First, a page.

Reliability isn't the issue. Taking care of the power train is and a hybrid or even a pure battery system takes maintenance or it will die an early death that has nothing to do with being worn out.

Even if one assumes fewer moving parts in electric motors vs a diesel engine as a benefit there is still the issue of humidity and salt water which is not healthy for anything electrical.
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Old 27-03-2015, 15:52   #24
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Re: Diesel vs Electric Engine

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Even if one assumes fewer moving parts in electric motors vs a diesel engine as a benefit there is still the issue of humidity and salt water which is not healthy for anything electrical.
And those controllers may not have a lot of moving parts but they sure have a lot of complex electronic doo-dads that your average joe isn't going to repair when the motor just quits for no apparent reason.
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Old 27-03-2015, 16:05   #25
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Re: Diesel vs Electric Engine

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Originally Posted by hamburking View Post
YES, totally, go electric propulsion with diesel generator. Great system. Imagine coming up to the dock in total silence and actually hearing what the guy on the dock (or bow) is trying to tell you. Imagine an engine that never fails to start, because an electric engine is neither on or off, it just works. Imagine zero maintenance on your propulsion engine.

Yes, go electric. Definitely.
You are very positive. Please detail your actual experience with electric so that we can evaluate.
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Old 27-03-2015, 17:24   #26
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Re: Diesel vs Electric Engine

I would switch in an instant, as soon as Reddy Kilowatt's 1960's promise of a home-water-heater-sized nuclear reactor becomes affordable. That will give me the 48-hour engine run time required for Bermuda races and other events that require more than a few minutes of motoring, or an acre of solar panels.
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Old 29-03-2015, 15:18   #27
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Re: Diesel vs Electric Engine

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Originally Posted by hamburking View Post
YES, totally, go electric propulsion with diesel generator. Great system. Imagine coming up to the dock in total silence and actually hearing what the guy on the dock (or bow) is trying to tell you. Imagine an engine that never fails to start, because an electric engine is neither on or off, it just works. Imagine zero maintenance on your propulsion engine.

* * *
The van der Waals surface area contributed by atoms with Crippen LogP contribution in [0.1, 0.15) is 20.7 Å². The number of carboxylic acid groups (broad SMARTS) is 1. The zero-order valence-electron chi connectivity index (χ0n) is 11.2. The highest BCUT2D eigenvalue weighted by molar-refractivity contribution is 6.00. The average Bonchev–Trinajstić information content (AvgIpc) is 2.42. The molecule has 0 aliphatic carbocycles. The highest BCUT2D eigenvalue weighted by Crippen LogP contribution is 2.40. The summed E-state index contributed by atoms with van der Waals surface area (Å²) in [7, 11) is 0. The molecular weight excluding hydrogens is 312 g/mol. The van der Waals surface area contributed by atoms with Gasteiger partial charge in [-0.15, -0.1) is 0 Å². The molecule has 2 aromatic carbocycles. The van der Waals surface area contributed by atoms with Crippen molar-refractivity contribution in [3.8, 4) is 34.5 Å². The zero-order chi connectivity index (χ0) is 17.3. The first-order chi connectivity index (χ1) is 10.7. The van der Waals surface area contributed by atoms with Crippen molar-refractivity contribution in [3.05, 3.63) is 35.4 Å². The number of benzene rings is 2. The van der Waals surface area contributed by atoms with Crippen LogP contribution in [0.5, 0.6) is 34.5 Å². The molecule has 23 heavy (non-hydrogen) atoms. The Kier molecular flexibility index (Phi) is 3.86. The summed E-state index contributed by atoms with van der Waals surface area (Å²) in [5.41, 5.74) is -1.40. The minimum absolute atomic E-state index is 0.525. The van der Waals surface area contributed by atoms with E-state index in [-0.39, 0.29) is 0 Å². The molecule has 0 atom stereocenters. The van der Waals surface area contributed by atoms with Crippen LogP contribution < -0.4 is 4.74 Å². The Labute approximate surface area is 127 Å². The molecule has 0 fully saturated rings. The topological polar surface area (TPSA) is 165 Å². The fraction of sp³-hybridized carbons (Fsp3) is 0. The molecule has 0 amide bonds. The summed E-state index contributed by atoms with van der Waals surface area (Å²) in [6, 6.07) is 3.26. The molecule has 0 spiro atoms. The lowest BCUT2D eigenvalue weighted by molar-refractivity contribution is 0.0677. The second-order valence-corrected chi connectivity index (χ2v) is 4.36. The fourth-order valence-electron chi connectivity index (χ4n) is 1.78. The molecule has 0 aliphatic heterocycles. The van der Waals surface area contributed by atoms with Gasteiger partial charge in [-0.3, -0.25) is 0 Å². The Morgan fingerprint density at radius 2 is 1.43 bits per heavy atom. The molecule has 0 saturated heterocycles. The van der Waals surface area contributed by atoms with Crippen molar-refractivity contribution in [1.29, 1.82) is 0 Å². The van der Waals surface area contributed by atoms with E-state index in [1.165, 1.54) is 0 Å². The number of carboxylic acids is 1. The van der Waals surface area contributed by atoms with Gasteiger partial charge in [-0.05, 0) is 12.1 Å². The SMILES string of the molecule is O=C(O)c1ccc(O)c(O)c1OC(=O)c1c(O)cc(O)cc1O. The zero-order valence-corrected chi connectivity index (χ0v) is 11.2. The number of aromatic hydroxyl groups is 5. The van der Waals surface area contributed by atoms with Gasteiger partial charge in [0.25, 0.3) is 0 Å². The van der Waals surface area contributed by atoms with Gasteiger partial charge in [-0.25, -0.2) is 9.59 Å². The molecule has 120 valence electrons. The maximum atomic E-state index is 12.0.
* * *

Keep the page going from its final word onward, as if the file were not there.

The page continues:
Yes, go electric. Definitely.
lol, hopefully that's the case.

I'm an electrician, btw... I'll stick with an internal combustion engine for my boats.
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Old 30-03-2015, 12:50   #28
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Re: Diesel vs Electric Engine

For a sailboat near a coast I would do it in a heartbeat. It isn't cheap to install, but oh how quiet and environmentally friendly. For all those who say they can't live without a diesel, I refer them to Capt. Hank Weed of Charleston, SC, who sailed his Triton 30 throughout Caribbean for 8 years with NO MOTOR. He gave it away for fear he'd be tempted to use it. No there is a man who knows how to sail.

For the power, yes, you need a serious battery bank. With a combination of solar panels, wind generation and charging with the prop while underway, you can do it. You have a SAILBOAT. Use the wind. I frankly don't understand people who think they need to motor everywhere.
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Old 30-03-2015, 14:21   #29
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Re: Diesel vs Electric Engine

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For a sailboat near a coast I would do it in a heartbeat. It isn't cheap to install, but oh how quiet and environmentally friendly. For all those who say they can't live without a diesel, I refer them to Capt. Hank Weed of Charleston, SC, who sailed his Triton 30 throughout Caribbean for 8 years with NO MOTOR. He gave it away for fear he'd be tempted to use it. No there is a man who knows how to sail.

For the power, yes, you need a serious battery bank. With a combination of solar panels, wind generation and charging with the prop while underway, you can do it. You have a SAILBOAT. Use the wind. I frankly don't understand people who think they need to motor everywhere.
There is no doubt that one can cruise in a boat without any engine at all. The Pardey's sailed all over the world with no engine. However, there are some places you can't go and things you can't do.

No engine, forget the ICW. Also a number of harbors that require sailing up a narrow, twisty channel will be out. Accessing some of the lagoons in the south Pacific also out since they have narrow channels, a constant outflowing current and you will almost always be entering dead against the wind.

Regarding green. Maybe with new battery technology it will get greener but I do wonder about the issues with a big bank of lead batteries and what happens when they die.
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Old 30-03-2015, 14:45   #30
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Re: Diesel vs Electric Engine

Knowing how to sail has little to do with whether or not you have an engine aboard. I've had many boats without engines and some with. As Skipmac says there are many places or predicaments where having an engine will get you somewhere that just plain sailing will not. I wonder how many non-engine sailors accept tows from friendly powerboaters and auxiliary powered sailors. I know I had to on a couple of occasions going up a river or back to a mooring after the engine died.

I don't like the feeling of being dependent on the kindness and generosity of others.